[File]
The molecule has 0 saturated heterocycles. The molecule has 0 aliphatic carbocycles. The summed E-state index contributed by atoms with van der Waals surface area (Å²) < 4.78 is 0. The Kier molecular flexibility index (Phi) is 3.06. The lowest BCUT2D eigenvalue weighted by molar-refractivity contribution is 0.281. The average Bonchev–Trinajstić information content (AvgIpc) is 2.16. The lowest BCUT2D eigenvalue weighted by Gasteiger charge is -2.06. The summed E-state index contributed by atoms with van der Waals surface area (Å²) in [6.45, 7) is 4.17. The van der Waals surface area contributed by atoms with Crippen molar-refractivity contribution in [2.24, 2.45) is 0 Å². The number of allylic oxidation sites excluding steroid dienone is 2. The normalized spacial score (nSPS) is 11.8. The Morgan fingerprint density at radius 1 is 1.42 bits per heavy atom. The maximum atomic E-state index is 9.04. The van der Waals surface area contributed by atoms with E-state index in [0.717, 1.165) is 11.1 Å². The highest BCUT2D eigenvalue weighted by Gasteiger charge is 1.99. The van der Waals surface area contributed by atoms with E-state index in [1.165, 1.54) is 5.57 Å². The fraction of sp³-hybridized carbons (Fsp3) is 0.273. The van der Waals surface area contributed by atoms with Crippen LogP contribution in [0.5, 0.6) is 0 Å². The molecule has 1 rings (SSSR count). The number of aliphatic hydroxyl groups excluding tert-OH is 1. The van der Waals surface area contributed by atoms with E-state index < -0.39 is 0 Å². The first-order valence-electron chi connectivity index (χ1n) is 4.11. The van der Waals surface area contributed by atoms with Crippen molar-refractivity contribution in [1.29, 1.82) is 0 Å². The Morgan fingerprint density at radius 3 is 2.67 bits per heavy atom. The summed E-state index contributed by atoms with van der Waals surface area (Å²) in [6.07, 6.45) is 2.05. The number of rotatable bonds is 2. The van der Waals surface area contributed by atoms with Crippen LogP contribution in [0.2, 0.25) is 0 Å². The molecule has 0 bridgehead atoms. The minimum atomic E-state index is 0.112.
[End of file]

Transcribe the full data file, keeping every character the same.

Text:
The molecule has 0 saturated heterocycles. The molecule has 0 aliphatic carbocycles. The summed E-state index contributed by atoms with van der Waals surface area (Å²) < 4.78 is 0. The Kier molecular flexibility index (Phi) is 3.06. The lowest BCUT2D eigenvalue weighted by molar-refractivity contribution is 0.281. The average Bonchev–Trinajstić information content (AvgIpc) is 2.16. The lowest BCUT2D eigenvalue weighted by Gasteiger charge is -2.06. The summed E-state index contributed by atoms with van der Waals surface area (Å²) in [6.45, 7) is 4.17. The van der Waals surface area contributed by atoms with Crippen molar-refractivity contribution in [2.24, 2.45) is 0 Å². The number of allylic oxidation sites excluding steroid dienone is 2. The normalized spacial score (nSPS) is 11.8. The Morgan fingerprint density at radius 1 is 1.42 bits per heavy atom. The maximum atomic E-state index is 9.04. The van der Waals surface area contributed by atoms with E-state index in [0.717, 1.165) is 11.1 Å². The highest BCUT2D eigenvalue weighted by Gasteiger charge is 1.99. The van der Waals surface area contributed by atoms with E-state index in [1.165, 1.54) is 5.57 Å². The fraction of sp³-hybridized carbons (Fsp3) is 0.273. The van der Waals surface area contributed by atoms with Crippen LogP contribution in [0.5, 0.6) is 0 Å². The molecule has 1 rings (SSSR count). The number of aliphatic hydroxyl groups excluding tert-OH is 1. The van der Waals surface area contributed by atoms with E-state index < -0.39 is 0 Å². The first-order valence-electron chi connectivity index (χ1n) is 4.11. The van der Waals surface area contributed by atoms with Crippen molar-refractivity contribution in [1.29, 1.82) is 0 Å². The Morgan fingerprint density at radius 3 is 2.67 bits per heavy atom. The summed E-state index contributed by atoms with van der Waals surface area (Å²) in [6.07, 6.45) is 2.05. The number of rotatable bonds is 2. The van der Waals surface area contributed by atoms with Crippen LogP contribution in [0.2, 0.25) is 0 Å². The molecule has 0 bridgehead atoms. The minimum atomic E-state index is 0.112.